• Don’t just Net-Map. This is a tool that is great for telling you about the HOW and WHY, especially if you have a good interviewer who will dig deep into the qualitative discussion of the map and take good notes of it. However, for the most part Net-Map is not a tool to tell you a lot about the WHAT, to answer whether you have achieved your goals. Ensure to combine it with a solid methodology to evaluate the results achieved. Also, I rarely use Net-Map in a large, quantitative approach – but having it either inform a quantitative evaluation or be informed by it, can enrich both.
  • Use Net-Map as a tool for learning, not just for proving. As your project engages with local stakeholders, having a Net-Map landscape in mind can help you be more strategic and flexible and be less surprised by the way they react.

I know a lot of practitioners out there have used Net-Map in M&E context and would love to hear from your examples. Either in the comments or as a guest post.

Strategic engagement – with snakes, elephants, baboons, mosquitos and meercats

smiling-baboonI am just back from work in Southern Africa. And while I was in a specific country with it’s specifically difficult political context, the question that keept us awake at night was rather universal: How can we influence without much formal authority? How can we achieve the greater good (as we define it, anyway), when doing so will cut off streams of illicit benefits for many people in high position?

Then I found a simple solution, fixed the situation and all is well, world saved.

No, not quite. Rather, I led my participants deeper into the complexity of their challenge (identifying who the actors are, how they are connected, what their influence and goals are, a.k.a. drawing a Net-Map stakeholder map). Then I provided them with guidance to prioritize and strategize for most effectively engaging with their stakeholders.

We divided the stakeholders in

  • Elephants: high influence, positive
  • Meercats: low influence, positive
  • Snakes: high influence, negative
  • Mosquitos: low influence, negative, and
  • Baboons on the fence: high influence, undecided

And for each, there are a number of strategies to explore:

Elephants: High influence, positive toward your goals

elephants

  • Give them credit, let them lead
  • Frame the issue for them, share information
  • Engage consistently, regularly
  • Manage possible power struggle between positive high influencers
  • Build diverse coalitions:
    • Diverse power sources,
    • diverse motivations,
    • shared goals.

Meercats: Low influence, positive toward your goals

meercats

  • Can you increase their influence?
  • They can be connectors and information gatherers
  • They might have helpful friends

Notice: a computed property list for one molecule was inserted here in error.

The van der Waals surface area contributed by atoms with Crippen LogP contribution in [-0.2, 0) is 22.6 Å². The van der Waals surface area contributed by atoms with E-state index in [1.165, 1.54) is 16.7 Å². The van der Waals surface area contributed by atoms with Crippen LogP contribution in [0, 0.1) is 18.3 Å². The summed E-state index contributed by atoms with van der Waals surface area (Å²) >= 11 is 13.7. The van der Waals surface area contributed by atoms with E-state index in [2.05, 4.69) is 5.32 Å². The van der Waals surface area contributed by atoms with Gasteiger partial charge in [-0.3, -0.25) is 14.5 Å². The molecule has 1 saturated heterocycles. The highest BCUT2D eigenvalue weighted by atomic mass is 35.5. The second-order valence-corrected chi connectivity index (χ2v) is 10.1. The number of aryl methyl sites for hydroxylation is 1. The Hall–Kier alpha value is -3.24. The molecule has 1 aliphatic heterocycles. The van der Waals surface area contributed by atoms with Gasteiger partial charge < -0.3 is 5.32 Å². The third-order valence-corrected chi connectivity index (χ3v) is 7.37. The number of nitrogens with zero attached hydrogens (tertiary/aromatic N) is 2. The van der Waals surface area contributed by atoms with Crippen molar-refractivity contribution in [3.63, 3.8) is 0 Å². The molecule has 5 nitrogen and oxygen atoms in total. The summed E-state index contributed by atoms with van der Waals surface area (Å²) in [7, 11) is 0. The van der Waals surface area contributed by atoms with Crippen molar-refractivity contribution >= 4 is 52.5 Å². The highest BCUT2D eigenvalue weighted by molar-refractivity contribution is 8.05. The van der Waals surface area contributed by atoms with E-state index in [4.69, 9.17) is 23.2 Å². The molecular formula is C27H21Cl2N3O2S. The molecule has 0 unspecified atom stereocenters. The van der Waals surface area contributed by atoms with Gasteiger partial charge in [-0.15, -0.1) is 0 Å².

• Build coalitions – strength in numbers
  • Remember: “A leader without followers is just someone taking a walk”

And, don’t underestimate them: threat or belief can activate unexpected strength -see below, together they can kill a snake…

meercats-and-snake

Snakes: High influence, negative toward your goal

snake.png

  • Watch your back – protect yourself
  • Avoid – focus on other issues for now
  • Seek unexpected common ground
  • Explore their networks: Who do they listen to? Who commands them?
  • Explore win-win and trade-offs
  • Undermine their narratives
  • Weaken their coalitions

 

 

Mosquitos: Low influence, negative toward your goal

mosquito

  • What do they care about? Can you entice them to your side?
  • Are you sure they are weak?
  • Watch out for influence increase over time
  • Interfere with their coalition building
  • Can you safely ignore them for now?

 

 

Baboons on the fence: High influence, undecided about your goal

baboon-on-a-fence

  • What do they care about? Can you entice them to your side?
  • Are you sure they are weak?
  • Watch out for influence increase over time
  • Interfere with their coalition building
  • Can you safely ignore them for now?

 

 

By grouping our stakeholders according to their influence and their relationship to our goal, we became much more specific when developing engagement strategies. And calling our important stakeholders baboons or meercats also added a level of levity to the discussion that made us breathe more freely under the weight of our near impossible task. What are your strategies for engaging elephants, empowering meercats, swaying baboons, neutralizing snakes and protecting yourselves from mosquito bites? I am sure the above isn’t complete yet, so I am curious to hear from you.

Agricultural Extension in Ethiopia through a Gender and Governance Lens

women agriculture ethiopia